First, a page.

Mind Over Mountains

Jill walking trail with walking poles

Mind Over Mountains

Jill leaping across Everest Base Camp.

Jill leaping across Everest Base Camp (EBC) at 5,380 metres. During peak climbing season just a few months later, mountaineers who summit Everest spend more than a month there acclimatizing. “I like mornings and was on the trail early enough to reach EBC and experience it alone,” Jill says. “No mountain can challenge me more fiercely than my physical and internal battles since my traumatic brain injury.”

Every morning following a sunrise run, Jill Wheatley (BEd.'99) cycled to work along picturesque farm roads – expertly dodging cattle, sheep, tractors, and impatient commuters – on her way to work at an international high school in Bavaria. She was a health and sport science teacher with an adventurous streak. Since leaving Canada in 2001, she had been to more than 60 countries and had extended work stints in Singapore, Russia, Switzerland, and Germany.

Then in September 2014, her world collapsed. Jill was leading a baseball lesson when one of her Grade 10 students accidentally hit a line drive that fractured Jill’s skull. The bleeding and swelling was so severe that Jill wasn’t expected to live. She had suffered a traumatic brain injury that caused serious behavioural and cognitive changes and the loss of 70% of her vision.

Jill spent the next two years in hospitals in Germany, Canada, and Colorado undergoing a painful and frustrating rehabilitation. She describes herself as a nightmare patient who resisted treatment, tampered with medical monitors, poked holes in feed lines, and repeatedly pulled tubes from her nose. “I remained disgruntled and battled severe, sky-high anxiety about the uncertainty of life ahead,” she explains.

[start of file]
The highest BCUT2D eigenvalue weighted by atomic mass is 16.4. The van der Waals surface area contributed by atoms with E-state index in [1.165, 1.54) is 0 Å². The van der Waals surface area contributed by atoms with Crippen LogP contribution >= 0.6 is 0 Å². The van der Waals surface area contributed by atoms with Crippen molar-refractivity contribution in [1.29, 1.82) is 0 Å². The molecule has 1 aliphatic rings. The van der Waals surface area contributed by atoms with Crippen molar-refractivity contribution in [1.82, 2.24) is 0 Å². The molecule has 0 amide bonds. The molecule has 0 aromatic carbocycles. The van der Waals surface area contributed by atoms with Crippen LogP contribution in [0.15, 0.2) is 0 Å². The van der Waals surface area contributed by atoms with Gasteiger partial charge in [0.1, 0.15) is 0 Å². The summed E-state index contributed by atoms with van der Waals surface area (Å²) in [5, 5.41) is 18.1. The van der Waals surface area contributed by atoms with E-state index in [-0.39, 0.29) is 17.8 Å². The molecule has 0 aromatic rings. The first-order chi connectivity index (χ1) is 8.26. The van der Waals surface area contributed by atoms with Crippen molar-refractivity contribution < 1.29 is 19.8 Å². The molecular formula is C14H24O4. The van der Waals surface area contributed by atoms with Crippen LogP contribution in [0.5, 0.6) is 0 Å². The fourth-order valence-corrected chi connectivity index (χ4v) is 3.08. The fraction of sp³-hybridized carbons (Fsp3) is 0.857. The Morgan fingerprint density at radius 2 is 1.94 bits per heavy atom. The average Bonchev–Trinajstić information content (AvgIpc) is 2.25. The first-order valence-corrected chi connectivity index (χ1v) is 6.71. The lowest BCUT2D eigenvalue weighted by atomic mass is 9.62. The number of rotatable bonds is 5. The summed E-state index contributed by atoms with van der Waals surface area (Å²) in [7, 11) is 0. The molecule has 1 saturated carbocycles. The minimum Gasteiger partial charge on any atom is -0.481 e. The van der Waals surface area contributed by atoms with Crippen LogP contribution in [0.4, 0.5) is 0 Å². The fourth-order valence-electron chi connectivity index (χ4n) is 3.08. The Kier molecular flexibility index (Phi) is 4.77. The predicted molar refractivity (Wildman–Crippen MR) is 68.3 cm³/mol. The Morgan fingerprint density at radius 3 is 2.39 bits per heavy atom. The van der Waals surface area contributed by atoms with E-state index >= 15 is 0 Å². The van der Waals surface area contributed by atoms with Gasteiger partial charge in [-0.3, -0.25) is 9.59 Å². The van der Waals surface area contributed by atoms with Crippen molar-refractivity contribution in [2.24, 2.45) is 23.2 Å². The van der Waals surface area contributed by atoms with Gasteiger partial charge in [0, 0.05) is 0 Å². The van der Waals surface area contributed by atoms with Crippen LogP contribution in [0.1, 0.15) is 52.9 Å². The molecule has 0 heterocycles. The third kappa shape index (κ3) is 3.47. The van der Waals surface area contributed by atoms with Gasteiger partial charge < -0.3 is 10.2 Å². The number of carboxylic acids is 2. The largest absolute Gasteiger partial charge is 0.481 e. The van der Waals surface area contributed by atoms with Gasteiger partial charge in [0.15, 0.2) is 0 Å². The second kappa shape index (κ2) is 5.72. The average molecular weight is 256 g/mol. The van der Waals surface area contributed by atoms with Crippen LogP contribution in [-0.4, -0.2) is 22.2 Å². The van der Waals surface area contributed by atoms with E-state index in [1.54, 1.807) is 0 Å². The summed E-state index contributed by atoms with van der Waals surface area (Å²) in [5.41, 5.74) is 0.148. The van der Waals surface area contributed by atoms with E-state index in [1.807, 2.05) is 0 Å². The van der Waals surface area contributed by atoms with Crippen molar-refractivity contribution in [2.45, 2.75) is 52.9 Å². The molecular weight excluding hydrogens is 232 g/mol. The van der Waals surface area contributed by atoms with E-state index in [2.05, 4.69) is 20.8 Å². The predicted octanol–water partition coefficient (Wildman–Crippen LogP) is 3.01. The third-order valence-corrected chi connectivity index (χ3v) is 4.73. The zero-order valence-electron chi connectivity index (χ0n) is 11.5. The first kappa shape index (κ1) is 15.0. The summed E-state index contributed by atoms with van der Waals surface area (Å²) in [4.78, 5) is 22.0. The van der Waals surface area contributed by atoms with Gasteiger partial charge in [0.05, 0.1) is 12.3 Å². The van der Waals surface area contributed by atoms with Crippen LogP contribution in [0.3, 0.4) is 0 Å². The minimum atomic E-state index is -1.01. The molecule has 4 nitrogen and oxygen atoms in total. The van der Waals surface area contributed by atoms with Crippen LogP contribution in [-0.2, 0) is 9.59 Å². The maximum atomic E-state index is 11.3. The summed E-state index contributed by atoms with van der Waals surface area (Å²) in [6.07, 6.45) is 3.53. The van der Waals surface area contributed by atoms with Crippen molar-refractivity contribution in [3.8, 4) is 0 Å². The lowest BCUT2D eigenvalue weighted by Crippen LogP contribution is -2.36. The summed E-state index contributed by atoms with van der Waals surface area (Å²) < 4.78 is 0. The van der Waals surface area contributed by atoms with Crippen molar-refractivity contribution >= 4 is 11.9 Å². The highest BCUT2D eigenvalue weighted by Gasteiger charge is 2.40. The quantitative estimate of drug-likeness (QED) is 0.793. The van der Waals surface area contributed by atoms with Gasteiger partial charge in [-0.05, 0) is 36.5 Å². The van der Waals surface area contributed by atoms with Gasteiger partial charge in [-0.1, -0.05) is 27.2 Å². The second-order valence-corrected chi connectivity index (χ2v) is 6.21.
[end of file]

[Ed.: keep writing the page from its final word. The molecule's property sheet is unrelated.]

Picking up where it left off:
Things finally began to shift when Jill became spellbound by the Rockies outside her hospital room window in Colorado. “The thought of taking my recovery into the mountains lit my fire like nothing else,” Jill recalls. She resolved to run 13 mountain ranges throughout the world in a single year. “My goal was to embrace and accept the ways that my traumatic brain injury had changed me,” she says.

Months later, Jill was competing in the 2017 Manaslu Trail Race in the Nepalese Himalayas while battling post-traumatic stress and altitude sickness. Jill also had to contend with her limited vision and differently abled body. “I learned to be gracious with myself when physically challenging trail routes slowed my pace or swept my feet from under me,” she says. Although Jill was travelling independently, she discovered that she wasn’t always alone. Strangers were ready to help her traverse rickety bridges and offer her places to sleep, rides, and hugs of encouragement and friendship.

Since beginning her quest “to conquer the mountains of my mind,” more than two years ago, Jill has run in the Alps, the Himalayas, the Pyrenees, and the Italian Dolomites, as well as mountain trails in Iceland, New Zealand, Patagonia, Peru, and the Rockies.

“My wish is to guide others towards a place of hope in times of adversity. Though my eyesight has narrowed, my perspective has widened,” Jill says. “I embrace every stride on the trail that is life.”

 

Listen to Jill discuss her incredible journey on the Sparta Chicks Radio podcast “Jill Wheatley on Losing Sight yet Gaining Vision.”

https://www.spartachicks.com/066-jill-wheatley/
 

You can also learn more about Jill’s mountain running feats by visiting her website: https://mountainsofmymind.com/